Imogen: Going through the children’s ward, you notice that most kids have leukaemia. You simply assume when you ask them “What kind of cancer do you have?” that it is because it’s so much more common than sarcoma. I was lucky myself to go through treatment with four boys who also had osteosarcoma. I was lucky to be there at a time when other people knew exactly what I was going through. Obviously we were going through similar things to those with leukaemia, but it’s always a little bit different. Through charities such as Crutch4Sarcoma, and through what Dominique is doing, we’re able to raise awareness for the smaller kinds of cancers that people don’t hear about.

It was funny… the other day I was walking down the road and this lady stopped me on the road asked me what I’d done to my leg. I tried to soften it the blow a little bit, so I said softly that I’d had 0steosarcoma, I didn’t want to scare her away. But I still had to explain myself and say “It’s a rare form of bone cancer, often found in kids” just to have people understand what we’ve been through. People are so aware of other childhood cancers. But just to be know a little bit about sarcoma would be nice.

Q: What do you want to be when you grow up?

Imogen: I have no idea at the moment. I’m studying science at the University of Melbourne, and I would really love to go into the health and medical area, but I’ve seen so much I have no idea what area I’d want to go in to in particular. I’d also really like to be involved in health promotion, through the media and that type of thing. But at the moment I’m not completely sure.

Q: Body image is such a big issue for young people, how have you overcome issues with your own body / scars / crutches? 

Imogen: I really struggled with my body image once I was better again. Before being diagnosed I was super sporty, had the fastest metabolism, and just really enjoyed sport. But then with the tumour in my leg and all the surgeries, I was told I’d never be able to run again. That’s what I found most devastating at the time. At 13 years old, running was my life. It was what I was good at. I truly couldn’t see myself getting through life without it. I think it connected with the whole body image issue because I kept thinking “How am I going to stay fit?”. I already had anxiety before I was diagnosed, and I think that just intensified it. Once I got better, I was 15 years old, and it was really quite common for girls to have those issues, too. Mum helped me a lot in dealing with it all.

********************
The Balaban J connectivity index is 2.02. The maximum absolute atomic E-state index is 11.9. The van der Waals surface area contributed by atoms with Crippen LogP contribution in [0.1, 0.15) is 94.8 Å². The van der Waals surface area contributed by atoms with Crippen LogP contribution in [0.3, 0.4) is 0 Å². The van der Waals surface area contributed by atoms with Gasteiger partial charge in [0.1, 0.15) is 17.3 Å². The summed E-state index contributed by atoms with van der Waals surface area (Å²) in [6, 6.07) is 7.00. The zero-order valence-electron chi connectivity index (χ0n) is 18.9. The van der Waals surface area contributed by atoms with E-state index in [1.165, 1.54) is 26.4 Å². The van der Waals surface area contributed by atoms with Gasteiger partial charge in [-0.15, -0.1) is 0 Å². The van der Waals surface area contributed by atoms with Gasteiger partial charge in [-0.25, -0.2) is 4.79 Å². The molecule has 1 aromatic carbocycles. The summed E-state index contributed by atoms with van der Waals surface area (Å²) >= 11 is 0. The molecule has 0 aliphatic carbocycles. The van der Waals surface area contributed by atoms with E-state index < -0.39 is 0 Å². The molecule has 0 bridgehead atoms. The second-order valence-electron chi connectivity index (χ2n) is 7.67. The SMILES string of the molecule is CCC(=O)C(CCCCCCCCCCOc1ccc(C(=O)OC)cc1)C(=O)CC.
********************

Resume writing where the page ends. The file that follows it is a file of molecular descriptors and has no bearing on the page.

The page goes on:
There was also one instance, when we were getting my sister’s graduation photos taken that the photographer said to me, “ Do you want to change angles? It’s not your best.” I was so surprised, I never thought anyone would evre consider it to be an issue. I found it so odd. My scars have never come in to question for my own body image. I love them, I wouldn’t change them at all. They’re good icebreakers. But I still do, like a lot of girls, struggle with my body image, but it’s nothing to do with having had cancer. I mean, I have hair but I would easily go back to having no hair, it was like the best being bald. So much less maintenance!

Q: What is your definition of beauty?

Imogen: For me, beauty definitely comes from within. Anyone can be attractive from the outside, and I guess girls get caught up in what they think beauty is with all these models, but definitely I think beauty shines through you from the inside.

Q: What does self love mean to you? 

Imogen: I think it comes back into body image: it’s being okay with what you’ve been given. Accepting that if you’ve had cancer, then you’ve had it – and thats okay, that was meant to be part of your life. Just being okay with who you are, all the different parts of yourself, because they’re all there for a reason.